The question then becomes whether part of the territory originally described is to be invalidated or whether the entire incorporation is to fail. As is indicated in City of Irving v. Dallas County Flood Control District, 383 S.W.2d 571 (Tex.Sup. 1964), the drawing of the lines of a municipality is a legislative function. The court is not asked to draw a line here; the Austin city limit line breaks the adjacency of the territory and West Lake Hills cannot exist as it was planned and described. It must either suffer the loss of the area along Lake Austin, or suffer the loss of the bulk of its area to the south of Bee Creek, or the very existence of the village must be vitiated. The City of West Lake Hills contends that the third alternative is not to be considered because this relief was not expressly sought by the quo warranto pleadings. The position is correct with respect to those pleadings; but if we are to permit the relief which was sought and to strike part of West Lake Hills, the court must necessarily decide just what it annuls and whether that be part or all of the village.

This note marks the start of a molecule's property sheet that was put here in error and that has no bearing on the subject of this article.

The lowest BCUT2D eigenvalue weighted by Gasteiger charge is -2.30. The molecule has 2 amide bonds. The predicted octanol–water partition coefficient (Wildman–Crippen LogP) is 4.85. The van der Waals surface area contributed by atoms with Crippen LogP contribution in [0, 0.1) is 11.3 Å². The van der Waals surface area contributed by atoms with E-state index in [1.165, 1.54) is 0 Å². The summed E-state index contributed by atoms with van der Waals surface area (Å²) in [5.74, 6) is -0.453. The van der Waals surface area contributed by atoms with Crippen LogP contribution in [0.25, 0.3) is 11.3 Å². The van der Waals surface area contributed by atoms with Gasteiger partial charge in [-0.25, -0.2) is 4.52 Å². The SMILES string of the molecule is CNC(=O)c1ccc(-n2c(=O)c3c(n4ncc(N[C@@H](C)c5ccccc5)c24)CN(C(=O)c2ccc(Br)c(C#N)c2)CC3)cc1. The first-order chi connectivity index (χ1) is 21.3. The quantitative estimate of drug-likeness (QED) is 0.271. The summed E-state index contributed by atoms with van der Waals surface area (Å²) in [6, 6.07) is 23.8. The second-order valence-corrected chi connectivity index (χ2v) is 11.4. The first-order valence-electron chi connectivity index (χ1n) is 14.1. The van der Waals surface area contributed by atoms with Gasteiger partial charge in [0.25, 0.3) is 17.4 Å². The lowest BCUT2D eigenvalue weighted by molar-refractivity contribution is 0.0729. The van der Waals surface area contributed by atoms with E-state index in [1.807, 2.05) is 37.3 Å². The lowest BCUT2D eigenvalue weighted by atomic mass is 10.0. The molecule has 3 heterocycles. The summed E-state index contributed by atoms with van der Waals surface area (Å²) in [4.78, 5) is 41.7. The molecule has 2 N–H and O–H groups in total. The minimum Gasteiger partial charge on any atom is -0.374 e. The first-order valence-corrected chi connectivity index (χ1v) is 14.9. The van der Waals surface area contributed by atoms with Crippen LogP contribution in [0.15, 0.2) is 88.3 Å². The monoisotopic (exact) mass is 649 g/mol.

The territory to the north of Bee Creek is no more than a fringe of land lying between the road nearest to the lake and a contour line which cannot be located without a surveying party. The trial court found that the area south of Bee Creek is unrelated to the territory north of the creek. Law enforcement in the area north of Bee Creek has been a problem for many years. Austin will not provide fire or police services beyond the waters of the lake. West Lake Hills officers know that their jurisdiction ends before the land reaches the water, but they do not know where it ends.
The fringe north of Bee Creek is not so essential to the city as to prevent the lifesaving separation. Because of the comparative insignificance of the fringe and because of the sixteen years of continuous operation of the municipality, the City of West Lake Hills is upheld in the large contiguous area south of Bee Creek.